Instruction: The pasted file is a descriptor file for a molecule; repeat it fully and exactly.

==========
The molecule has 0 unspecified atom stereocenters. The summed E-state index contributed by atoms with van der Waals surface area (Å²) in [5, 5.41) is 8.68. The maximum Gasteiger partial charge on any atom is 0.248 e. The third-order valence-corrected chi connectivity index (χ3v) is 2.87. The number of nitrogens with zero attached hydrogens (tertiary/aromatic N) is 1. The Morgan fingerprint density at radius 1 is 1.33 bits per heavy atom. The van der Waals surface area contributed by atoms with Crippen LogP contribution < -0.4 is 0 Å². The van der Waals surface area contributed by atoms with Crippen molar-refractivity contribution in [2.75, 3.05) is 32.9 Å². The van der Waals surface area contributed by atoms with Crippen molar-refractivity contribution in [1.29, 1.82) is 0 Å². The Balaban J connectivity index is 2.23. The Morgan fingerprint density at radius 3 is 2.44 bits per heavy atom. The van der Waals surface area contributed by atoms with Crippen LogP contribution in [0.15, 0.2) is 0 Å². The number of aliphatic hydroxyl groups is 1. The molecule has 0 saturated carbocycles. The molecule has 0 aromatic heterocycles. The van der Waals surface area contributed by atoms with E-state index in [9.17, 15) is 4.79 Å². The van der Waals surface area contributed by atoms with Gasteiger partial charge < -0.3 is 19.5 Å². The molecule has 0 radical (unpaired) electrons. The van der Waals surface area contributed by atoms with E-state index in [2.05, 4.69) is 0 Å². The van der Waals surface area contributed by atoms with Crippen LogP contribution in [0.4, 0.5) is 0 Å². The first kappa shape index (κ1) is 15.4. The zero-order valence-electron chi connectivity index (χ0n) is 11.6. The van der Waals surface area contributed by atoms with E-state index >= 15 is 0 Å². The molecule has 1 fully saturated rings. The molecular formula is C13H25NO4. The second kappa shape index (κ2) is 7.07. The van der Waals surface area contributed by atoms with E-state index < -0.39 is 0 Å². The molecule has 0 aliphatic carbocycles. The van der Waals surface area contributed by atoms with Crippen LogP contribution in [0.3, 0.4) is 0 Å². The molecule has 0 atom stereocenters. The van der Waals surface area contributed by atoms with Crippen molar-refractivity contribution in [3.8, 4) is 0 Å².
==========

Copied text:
The molecule has 0 unspecified atom stereocenters. The summed E-state index contributed by atoms with van der Waals surface area (Å²) in [5, 5.41) is 8.68. The maximum Gasteiger partial charge on any atom is 0.248 e. The third-order valence-corrected chi connectivity index (χ3v) is 2.87. The number of nitrogens with zero attached hydrogens (tertiary/aromatic N) is 1. The Morgan fingerprint density at radius 1 is 1.33 bits per heavy atom. The van der Waals surface area contributed by atoms with Crippen LogP contribution < -0.4 is 0 Å². The van der Waals surface area contributed by atoms with Crippen molar-refractivity contribution in [2.75, 3.05) is 32.9 Å². The van der Waals surface area contributed by atoms with Crippen molar-refractivity contribution in [1.29, 1.82) is 0 Å². The Balaban J connectivity index is 2.23. The Morgan fingerprint density at radius 3 is 2.44 bits per heavy atom. The van der Waals surface area contributed by atoms with Crippen LogP contribution in [0.15, 0.2) is 0 Å². The number of aliphatic hydroxyl groups is 1. The molecule has 0 saturated carbocycles. The molecule has 0 aromatic heterocycles. The van der Waals surface area contributed by atoms with E-state index in [9.17, 15) is 4.79 Å². The van der Waals surface area contributed by atoms with Gasteiger partial charge < -0.3 is 19.5 Å². The molecule has 0 radical (unpaired) electrons. The van der Waals surface area contributed by atoms with E-state index in [2.05, 4.69) is 0 Å². The van der Waals surface area contributed by atoms with Crippen LogP contribution in [0.4, 0.5) is 0 Å². The first kappa shape index (κ1) is 15.4. The zero-order valence-electron chi connectivity index (χ0n) is 11.6. The van der Waals surface area contributed by atoms with E-state index >= 15 is 0 Å². The molecule has 1 fully saturated rings. The molecular formula is C13H25NO4. The second kappa shape index (κ2) is 7.07. The van der Waals surface area contributed by atoms with E-state index < -0.39 is 0 Å². The molecule has 0 aliphatic carbocycles. The van der Waals surface area contributed by atoms with Crippen LogP contribution in [0.3, 0.4) is 0 Å². The molecule has 0 atom stereocenters. The van der Waals surface area contributed by atoms with Crippen molar-refractivity contribution in [3.8, 4) is 0 Å².